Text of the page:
Report: Enterprises Lack Incentives for Data Center Efficiency
Calif.-Two-thirds of enterprises that
deploy data centers currently have no corporate incentives in place for
increasing energy efficiency in those IT systems, industry research made public
Feb. 4 by The Green Grid reported.
This equates with the fact that most companies are not currently offering incentives to their employees to help increase energy efficiency, even though doing so could mean substantial bottom-line and environmental results, the report said.
"Incentives do not have to be monetary to be effective; employees often value verbal acknowledgement," the Green Grid's Data Collections and Analysis workgroup wrote in the report. "A company's initiative to boost energy efficiency may meet with greater success if it includes some form of employee incentives."
Incentives also can come from external sources. Pacific Gas & Electric in Northern California, for one, offers cash rebates to companies that demonstrate energy savings.
For example, network storage provider NetApp, whose headquarters is located in PG&E's service area, received a $1.4 million rebate in December 2008 from the utility, largely as the result of a new green corporate data center on its Sunnyvale, Calif., campus.
The Green Grid, which concluded its third annual Technical Forum Feb. 4, discussed the results of its Data Center Energy Measurement Survey analysis during the event. The survey of 151 data center managers was completed last November but had to undergo vetting by the Environmental Protection Agency before being publicized.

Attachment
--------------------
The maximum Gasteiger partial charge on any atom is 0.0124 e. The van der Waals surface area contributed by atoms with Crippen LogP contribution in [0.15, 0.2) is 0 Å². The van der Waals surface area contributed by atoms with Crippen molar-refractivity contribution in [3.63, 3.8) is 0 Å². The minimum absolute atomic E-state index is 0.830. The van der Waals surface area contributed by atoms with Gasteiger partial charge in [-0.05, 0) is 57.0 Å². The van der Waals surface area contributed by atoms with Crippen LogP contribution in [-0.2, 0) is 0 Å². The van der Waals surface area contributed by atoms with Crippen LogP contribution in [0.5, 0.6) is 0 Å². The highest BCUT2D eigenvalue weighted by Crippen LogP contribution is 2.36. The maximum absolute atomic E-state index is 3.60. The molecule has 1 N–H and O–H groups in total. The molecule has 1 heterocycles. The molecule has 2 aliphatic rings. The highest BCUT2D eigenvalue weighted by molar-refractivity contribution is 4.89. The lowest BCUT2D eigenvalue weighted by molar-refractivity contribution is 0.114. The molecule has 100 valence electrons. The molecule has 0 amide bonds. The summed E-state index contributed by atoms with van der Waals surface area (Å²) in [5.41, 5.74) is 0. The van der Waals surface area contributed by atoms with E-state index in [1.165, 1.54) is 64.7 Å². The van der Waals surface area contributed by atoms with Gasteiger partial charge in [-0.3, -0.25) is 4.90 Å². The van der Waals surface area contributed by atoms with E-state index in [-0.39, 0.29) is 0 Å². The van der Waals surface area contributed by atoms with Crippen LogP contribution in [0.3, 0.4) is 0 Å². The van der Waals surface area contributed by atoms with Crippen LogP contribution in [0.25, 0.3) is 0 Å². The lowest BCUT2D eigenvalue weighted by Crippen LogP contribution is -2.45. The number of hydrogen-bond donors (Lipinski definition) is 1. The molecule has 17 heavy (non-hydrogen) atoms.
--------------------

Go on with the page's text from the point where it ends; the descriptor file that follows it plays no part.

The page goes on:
The survey of data center managers and IT decision-makers also confirmed that despite the best efforts of the Green Grid, Save Energy Now and the EPA's Energy Star Program, the industry does not yet have a consistent process for measuring energy usage.
Only Half of Enterprises Measuring Power Efficiency
Only a little more than half of the respondents (54 percent) said they actually measure the energy effectiveness of their data centers using two relatively new formulas: PUE (power usage effectiveness) and DCiE (data center infrastructure efficiency).
PUE is a metric created in 2009 by the Green Grid that determines the amount of energy used by a facility and all the IT gear inside of it. A PUE score is a ratio of total facility power divided by IT equipment power. Ideally it should be less than 2 to 1; the closer to 1 to 1, the better.
DCiE is expressed as a percentage: i.e., IT equipment power x 100, divided by total facility power. The bigger the number, the better. A data center's DCiE should never be more than 1.
Of the survey respondents, approximately one-third use dedicated power meters on servers, storage equipment and network equipment; another one-third rely on nameplate values; and one-third do not measure energy usage at all.
Lead contributors to the report were Ron Bednar and Jessica Winiecki of Emerson Network Power and Kathrin Winkler of EMC.
The Green Grid also introduced two new online tools for measuring PUE and DCiE that will become available next month.
Earlier on Feb. 4, environmentalist Robert F. Kennedy Jr. explained in a Technical Forum keynote address that he believes the IT sector should be the prime mover in the establishment of a new power grid able to transport renewable power resources over long distances.
Organizations like the Green Grid can play important roles in the design and construction of a modern power grid, which would bring huge economic and environmental benefits to the world community, Kennedy said.
The Green Grid is a 3-year-old nonprofit trade organization of IT professionals formed to address the issues of power and cooling in data centers. The organization, made up of mostly of IT vendors but that also includes educational and nonprofit organizations, seeks to define best practices for optimizing efficient energy usage in both power and cooling at the IT equipment and facility levels.
For more information or to download a copy of the report, go here.